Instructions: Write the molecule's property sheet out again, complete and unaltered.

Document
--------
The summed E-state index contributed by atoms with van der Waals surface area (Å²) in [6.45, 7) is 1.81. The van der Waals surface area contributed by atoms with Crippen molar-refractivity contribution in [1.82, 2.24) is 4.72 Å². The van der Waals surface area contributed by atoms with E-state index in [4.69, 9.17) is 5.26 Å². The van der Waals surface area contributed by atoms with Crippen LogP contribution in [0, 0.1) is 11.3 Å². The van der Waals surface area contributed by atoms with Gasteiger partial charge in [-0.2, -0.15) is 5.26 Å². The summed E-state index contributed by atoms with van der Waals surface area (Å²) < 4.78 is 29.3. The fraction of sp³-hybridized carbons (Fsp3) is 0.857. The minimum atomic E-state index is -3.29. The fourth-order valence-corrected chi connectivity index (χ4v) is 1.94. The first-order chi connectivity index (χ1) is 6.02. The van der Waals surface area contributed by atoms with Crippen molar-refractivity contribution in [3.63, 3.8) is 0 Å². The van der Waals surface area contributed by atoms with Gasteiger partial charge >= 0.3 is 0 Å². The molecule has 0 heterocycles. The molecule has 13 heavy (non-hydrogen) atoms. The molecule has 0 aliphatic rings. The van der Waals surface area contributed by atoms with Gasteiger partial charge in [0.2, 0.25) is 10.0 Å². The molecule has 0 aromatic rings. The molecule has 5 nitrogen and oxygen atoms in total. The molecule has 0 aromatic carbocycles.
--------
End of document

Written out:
The summed E-state index contributed by atoms with van der Waals surface area (Å²) in [6.45, 7) is 1.81. The van der Waals surface area contributed by atoms with Crippen molar-refractivity contribution in [1.82, 2.24) is 4.72 Å². The van der Waals surface area contributed by atoms with E-state index in [4.69, 9.17) is 5.26 Å². The van der Waals surface area contributed by atoms with Crippen LogP contribution in [0, 0.1) is 11.3 Å². The van der Waals surface area contributed by atoms with Gasteiger partial charge in [-0.2, -0.15) is 5.26 Å². The summed E-state index contributed by atoms with van der Waals surface area (Å²) < 4.78 is 29.3. The fraction of sp³-hybridized carbons (Fsp3) is 0.857. The minimum atomic E-state index is -3.29. The fourth-order valence-corrected chi connectivity index (χ4v) is 1.94. The first-order chi connectivity index (χ1) is 6.02. The van der Waals surface area contributed by atoms with Crippen molar-refractivity contribution in [3.63, 3.8) is 0 Å². The van der Waals surface area contributed by atoms with Gasteiger partial charge >= 0.3 is 0 Å². The molecule has 0 heterocycles. The molecule has 13 heavy (non-hydrogen) atoms. The molecule has 0 aliphatic rings. The van der Waals surface area contributed by atoms with Gasteiger partial charge in [0.2, 0.25) is 10.0 Å². The molecule has 0 aromatic rings. The molecule has 5 nitrogen and oxygen atoms in total. The molecule has 0 aromatic carbocycles.